Iowa and New Hampshire will be the first lucky states to hear Ron Paul issue his stern warning against raising the federal debt limit, as his new ad hits the airwaves in the early-voting states.
Part of a six-figure ad buy, the 60-second spot is only the latest move in the congressman's push for a serious campaign, Politico reported.
In the '80s, they did it to Reagan, a narrator says. A debt ceiling compromise: Democrats promising spending cuts and delivering only tax hikes. The '90s brought more compromises.
The ad warns that the next chapter will be written, and images of President Barack Obama, Harry Reid and Nancy Pelosi pop up across the screen as the narrator says, We know where they stand. But will our party leaders repeat the mistakes of the past? Will they choose compromise or conviction? One candidate has always been true. Ron Paul: Cut spending, balance the budget, no deals. Standing up to the Washington machine, guided by principle. Restore America now.
The spot is set to begin airing Friday.
On Tuesday, the libertarian Texas congressman said he won't seek re-election to his House next year, whether or not he wins the Republican presidential race.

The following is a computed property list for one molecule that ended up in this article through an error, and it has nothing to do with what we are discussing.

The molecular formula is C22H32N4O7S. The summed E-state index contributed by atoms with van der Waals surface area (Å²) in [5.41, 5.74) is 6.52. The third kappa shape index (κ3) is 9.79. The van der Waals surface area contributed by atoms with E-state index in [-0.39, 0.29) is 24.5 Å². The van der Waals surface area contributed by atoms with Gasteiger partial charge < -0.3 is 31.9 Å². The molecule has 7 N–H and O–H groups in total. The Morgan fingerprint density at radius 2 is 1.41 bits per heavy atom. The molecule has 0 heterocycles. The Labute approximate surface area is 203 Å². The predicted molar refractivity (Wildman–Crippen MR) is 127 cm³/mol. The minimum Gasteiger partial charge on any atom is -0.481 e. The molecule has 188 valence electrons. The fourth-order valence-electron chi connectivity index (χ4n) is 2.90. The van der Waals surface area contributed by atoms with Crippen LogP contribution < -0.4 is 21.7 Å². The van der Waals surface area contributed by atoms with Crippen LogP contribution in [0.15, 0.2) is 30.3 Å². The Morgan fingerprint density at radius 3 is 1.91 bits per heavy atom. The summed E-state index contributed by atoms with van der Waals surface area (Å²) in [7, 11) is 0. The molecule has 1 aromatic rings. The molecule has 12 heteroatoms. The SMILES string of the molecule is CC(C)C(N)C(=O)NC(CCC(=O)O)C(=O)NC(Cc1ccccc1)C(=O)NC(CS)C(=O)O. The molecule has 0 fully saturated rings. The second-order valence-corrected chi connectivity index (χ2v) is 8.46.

Paul, who has served his Texas district for over 22 years, is retiring to focus on his presidential bid.
I felt it was better that I concentrate on one election, Paul said. It's about that time when I should change tactics.
His announcement which comes much in advance of the December primary filing deadline said he wanted his constituents to know ahead of time.
I didn't want to hold off until in December, he said. I thought it shouldn't be any later than now.
Paul ran for re-election to his House seat in 2008 as he was seeking the Republican presidential nod. While he spent much of that election campaigning nationally, Paul handily won a challenge from a local city councilman.
Congressional redistricting will change the 14th district south of Houston where Paul serves; however, it will remain heavily Republican, and the GOP should easily retain it.
Paul recently announced he was running for the Republican Party's 2012 U.S. presidential nomination, saying the time was right for his message of fiscal conservatism. In the past several months, Republicans in Washington have been pushing for federal budget cuts with some degree of success, although Democrats, which still control the U.S. Senate and the White House, have limited the extent of cuts.
Having a Republican in the White House would speed through an agenda which resonates with Paul and Republicans.
One example of the log jam that could be mitigated were a Republican in power at the White House would be the latest 2012 budget negotiations.
We are tremendously excited to have Ron Paul here in Mason City, said James Mills, Paul's co-chair for the 4th district for Iowa in a press release. Ron Paul has shown he is willing to spend time in Iowa and meet with voters to listen to their concerns.